Process Flow Chart of Terry Towel Manufacturing

Terry towel:

A terry towel is a textile product that is made with loop piles on one or both sides generally covering the entire surface or forming stripes, checks, or other patterns. A special type of weaving technique is required for terry towel manufacturing. Terry towels are often very complex with yarns of different types and colors, in combination with various loop pile and flat structures. The name “terry” comes from the word “tirer” which means to pull out, referring to the pulled out by hand to make absorbent traditional. Turkish toweling Latin “vellus” meaning hair has the derivation “velour” which is the toweling with cut loops. Process Flow Chart of Terry Towel Manufacturing is as follows:

Terry Towel Manufacturing
Terry towel manufacturing

Flow Chart of Terry Towel Manufacturing Process

Warping (Direct)



Greige Fabric Inspection

Wet Processing



Final Inspection

Packing & Cartooning


Terry towel is one type of woven fabric where during weaving of this fabric 2 beams are used. One beam for ground fabrication and another beam for loop formation. The top beam is responsible for loop formation by terry loom’s beat-up mechanism. Commercially 3 pick terry is most popular. 3 picks terry means after each 3 picks insertion full beat-up is made and one loop pile is formed of the fabric. See the following illustration of the beat-up position.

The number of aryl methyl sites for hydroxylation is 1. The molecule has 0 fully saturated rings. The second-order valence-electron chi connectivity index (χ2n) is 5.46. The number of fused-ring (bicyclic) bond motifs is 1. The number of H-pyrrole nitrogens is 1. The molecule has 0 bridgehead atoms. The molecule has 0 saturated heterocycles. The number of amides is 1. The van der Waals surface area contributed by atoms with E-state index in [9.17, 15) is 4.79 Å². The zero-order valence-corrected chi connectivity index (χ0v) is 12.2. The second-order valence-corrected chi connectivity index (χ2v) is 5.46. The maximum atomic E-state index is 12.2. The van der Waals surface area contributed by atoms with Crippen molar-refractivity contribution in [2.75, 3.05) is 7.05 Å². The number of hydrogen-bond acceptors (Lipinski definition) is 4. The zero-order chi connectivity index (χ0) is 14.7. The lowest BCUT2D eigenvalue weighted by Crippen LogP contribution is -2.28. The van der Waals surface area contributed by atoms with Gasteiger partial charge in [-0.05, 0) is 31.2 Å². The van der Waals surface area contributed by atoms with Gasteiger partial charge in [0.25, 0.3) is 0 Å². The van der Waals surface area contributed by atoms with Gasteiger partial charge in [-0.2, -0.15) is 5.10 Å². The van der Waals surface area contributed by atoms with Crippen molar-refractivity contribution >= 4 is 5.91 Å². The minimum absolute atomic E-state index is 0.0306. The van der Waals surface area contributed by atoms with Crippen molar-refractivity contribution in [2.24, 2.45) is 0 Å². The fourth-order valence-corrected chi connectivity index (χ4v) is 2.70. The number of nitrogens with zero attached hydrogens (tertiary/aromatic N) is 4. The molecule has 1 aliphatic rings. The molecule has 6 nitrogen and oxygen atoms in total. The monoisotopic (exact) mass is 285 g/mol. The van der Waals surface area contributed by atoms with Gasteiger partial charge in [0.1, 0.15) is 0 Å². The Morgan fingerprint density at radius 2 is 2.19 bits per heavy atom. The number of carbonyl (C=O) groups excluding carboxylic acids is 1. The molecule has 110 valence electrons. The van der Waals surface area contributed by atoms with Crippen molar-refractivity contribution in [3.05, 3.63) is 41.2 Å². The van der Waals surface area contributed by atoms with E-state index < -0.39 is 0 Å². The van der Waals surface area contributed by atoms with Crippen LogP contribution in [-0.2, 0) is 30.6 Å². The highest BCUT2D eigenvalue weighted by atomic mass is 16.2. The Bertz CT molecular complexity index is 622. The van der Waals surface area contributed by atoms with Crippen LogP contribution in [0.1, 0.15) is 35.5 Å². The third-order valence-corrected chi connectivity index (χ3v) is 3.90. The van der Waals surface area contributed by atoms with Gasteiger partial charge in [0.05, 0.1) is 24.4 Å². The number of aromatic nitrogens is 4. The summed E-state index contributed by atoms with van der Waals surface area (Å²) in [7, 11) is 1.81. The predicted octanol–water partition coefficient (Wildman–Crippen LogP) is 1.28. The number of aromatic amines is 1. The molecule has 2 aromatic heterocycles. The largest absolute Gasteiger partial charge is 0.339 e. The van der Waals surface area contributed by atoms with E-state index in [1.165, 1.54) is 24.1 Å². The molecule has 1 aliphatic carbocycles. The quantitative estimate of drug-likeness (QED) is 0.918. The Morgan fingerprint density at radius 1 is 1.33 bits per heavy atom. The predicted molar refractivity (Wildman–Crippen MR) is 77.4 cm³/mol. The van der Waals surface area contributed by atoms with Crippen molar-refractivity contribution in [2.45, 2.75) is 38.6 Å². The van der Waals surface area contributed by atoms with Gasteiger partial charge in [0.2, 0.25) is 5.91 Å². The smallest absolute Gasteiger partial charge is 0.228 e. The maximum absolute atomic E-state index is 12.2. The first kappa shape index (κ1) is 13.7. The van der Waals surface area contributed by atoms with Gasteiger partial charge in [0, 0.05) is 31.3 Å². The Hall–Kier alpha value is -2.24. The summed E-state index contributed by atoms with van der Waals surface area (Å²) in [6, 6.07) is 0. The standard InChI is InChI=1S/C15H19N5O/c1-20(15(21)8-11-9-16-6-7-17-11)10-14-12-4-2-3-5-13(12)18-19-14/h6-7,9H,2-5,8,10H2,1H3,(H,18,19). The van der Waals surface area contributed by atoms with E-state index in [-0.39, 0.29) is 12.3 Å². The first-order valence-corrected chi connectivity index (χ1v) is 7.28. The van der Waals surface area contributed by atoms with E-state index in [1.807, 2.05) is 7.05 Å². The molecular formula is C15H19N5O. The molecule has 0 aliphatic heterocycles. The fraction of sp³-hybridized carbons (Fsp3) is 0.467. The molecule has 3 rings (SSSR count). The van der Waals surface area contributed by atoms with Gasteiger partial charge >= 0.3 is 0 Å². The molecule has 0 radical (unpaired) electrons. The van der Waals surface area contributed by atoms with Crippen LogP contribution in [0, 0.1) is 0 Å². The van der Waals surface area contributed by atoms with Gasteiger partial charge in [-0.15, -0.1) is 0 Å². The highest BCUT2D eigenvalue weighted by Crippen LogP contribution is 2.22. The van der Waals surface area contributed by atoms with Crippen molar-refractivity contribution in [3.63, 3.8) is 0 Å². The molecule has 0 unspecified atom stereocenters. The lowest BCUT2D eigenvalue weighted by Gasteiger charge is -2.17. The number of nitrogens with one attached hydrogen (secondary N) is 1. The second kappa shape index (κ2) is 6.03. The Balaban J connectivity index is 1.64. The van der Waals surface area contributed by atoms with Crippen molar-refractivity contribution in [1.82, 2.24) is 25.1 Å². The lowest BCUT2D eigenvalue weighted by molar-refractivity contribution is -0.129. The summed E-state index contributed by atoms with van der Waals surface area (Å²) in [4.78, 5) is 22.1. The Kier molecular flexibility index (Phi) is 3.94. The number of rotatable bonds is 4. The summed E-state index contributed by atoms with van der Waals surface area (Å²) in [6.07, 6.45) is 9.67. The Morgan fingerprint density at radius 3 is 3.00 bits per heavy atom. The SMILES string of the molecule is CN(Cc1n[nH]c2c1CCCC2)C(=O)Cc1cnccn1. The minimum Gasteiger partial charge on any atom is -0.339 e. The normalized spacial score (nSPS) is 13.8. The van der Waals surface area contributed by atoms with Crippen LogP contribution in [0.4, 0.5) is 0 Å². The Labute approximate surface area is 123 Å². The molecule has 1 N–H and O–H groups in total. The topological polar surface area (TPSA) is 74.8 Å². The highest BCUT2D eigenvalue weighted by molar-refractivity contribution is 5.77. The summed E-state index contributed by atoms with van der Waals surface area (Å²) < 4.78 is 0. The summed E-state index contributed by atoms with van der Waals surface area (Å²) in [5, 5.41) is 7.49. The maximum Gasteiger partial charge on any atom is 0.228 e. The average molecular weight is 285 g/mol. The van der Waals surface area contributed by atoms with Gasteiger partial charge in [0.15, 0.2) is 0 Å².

The Pile of the towel plays a major role in a towel for its water absorbency and other properties. Loop length is decided by the quality, weight, etc. as per requirements. Pile manufacturers use better quality yarn like combed, compact, hydro, zero twisted yarns.

Piles are made by different high-value fibers like superior qualities of cotton suvin, giza, pima, bamboo, modal etc. to get better absorbency and lint properties. For ground yarn, comparatively coarser counts are used in OE and 2-ply option to give better strength and compactness in-ground fabric. Both piles and ground yarns are prepared in the same manner of warping, sizing, and drawing-in.

Author of this Article:
Raju Tex
 Knitting Technologist, B.J.Group
 Chittagong Textile Engineering College

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